rustymutt wrote:
Fri Mar 02, 2018 10:07 am
barnaclebob wrote:
Thu Mar 01, 2018 12:03 pm
forgeblast wrote:
Thu Mar 01, 2018 11:40 am
barnaclebob wrote:
Thu Mar 01, 2018 11:31 am
I don't see why you would hire an inspector when you already know whats wrong. Like others have said, write up a punch list and the conversation with the builder should be about what they are going to do to get these items resolved and when. Get timelines in writing and if they don't follow through or refuse then get ready to lawyer up, go to small claims court, or pay for it yourself if its not worth that.
Because they may not know what is code. The inspector will be able to see or hopefully have a better understanding of local codes and if the contractor followed them. The issues they are having may just be the tip of the iceberg (do not want to scare you but you want to find out).
Follow what Sandlot wrote.
I haven't been too impressed with home inspectors. It would be better to try to get individual contractor specialties out there to state what they would do to fix it. Otherwise the builder might just slap some tape on the ducts instead of doing the proper fix...or maybe tape on the ducts is the proper fix.

"I haven't been too impressed with home inspectors.'" Me either.

They have ties to the building trade industry, which doesn't really care about you, but about getting this done.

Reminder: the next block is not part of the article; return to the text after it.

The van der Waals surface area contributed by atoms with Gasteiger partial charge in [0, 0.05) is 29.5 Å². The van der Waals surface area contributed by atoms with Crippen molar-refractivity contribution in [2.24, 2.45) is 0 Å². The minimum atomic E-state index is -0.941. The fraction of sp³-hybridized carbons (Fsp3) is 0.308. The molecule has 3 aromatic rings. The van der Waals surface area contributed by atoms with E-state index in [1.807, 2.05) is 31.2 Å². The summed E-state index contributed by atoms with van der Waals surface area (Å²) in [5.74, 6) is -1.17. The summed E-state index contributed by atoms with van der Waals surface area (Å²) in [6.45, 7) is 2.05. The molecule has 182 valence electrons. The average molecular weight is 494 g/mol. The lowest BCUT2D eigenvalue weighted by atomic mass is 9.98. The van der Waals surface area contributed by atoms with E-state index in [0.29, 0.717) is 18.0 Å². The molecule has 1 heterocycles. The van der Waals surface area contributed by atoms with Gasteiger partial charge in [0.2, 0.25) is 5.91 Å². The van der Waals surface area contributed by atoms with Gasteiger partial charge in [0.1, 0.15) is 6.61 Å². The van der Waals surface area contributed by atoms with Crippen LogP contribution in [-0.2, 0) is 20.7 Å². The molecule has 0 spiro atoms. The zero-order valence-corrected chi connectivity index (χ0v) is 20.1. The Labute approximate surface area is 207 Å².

Inspectors can generally only find visible defects. Some have thermal cameras and can look for poor insulation and things like that. Most of what they do can be done by anyone. Turn on every faucet, test appliances, turn furnace on, plug an outlet tester in every outlet, open the garage door opener, etc. One that has a background in construction can be more useful in finding defects especially if there is an attic/basement where they can see exposed elements.

The inspector I hired last time told me the insulation was to code, but he would add more. He also told me the patio door wasn't flashed properly. I wouldn't have known those things. The rest was pretty minor stuff I saw.

staythecourse
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Re: New construction woes

Post by staythecourse » Fri Mar 02, 2018 11:29 am

In regards to inspectors keep in mind that they (as mentioned) are only responsible for VISIBLE defects. Also keep in mind that you want to get an independent inspector. Don't use one that is recommended by ANYONE who is part of the home buying process. The best ones are the ones that have online reviews that are NEGATIVE from real estate agents complaining about how they sunk their deals.

Also, keep in mind that the builder or seller does NOT have to do ANYTHING the inspector says outside of code violations. My area there are city inspectors who do multiple evals during the different stages of home building so that is not a common issue on new home builds.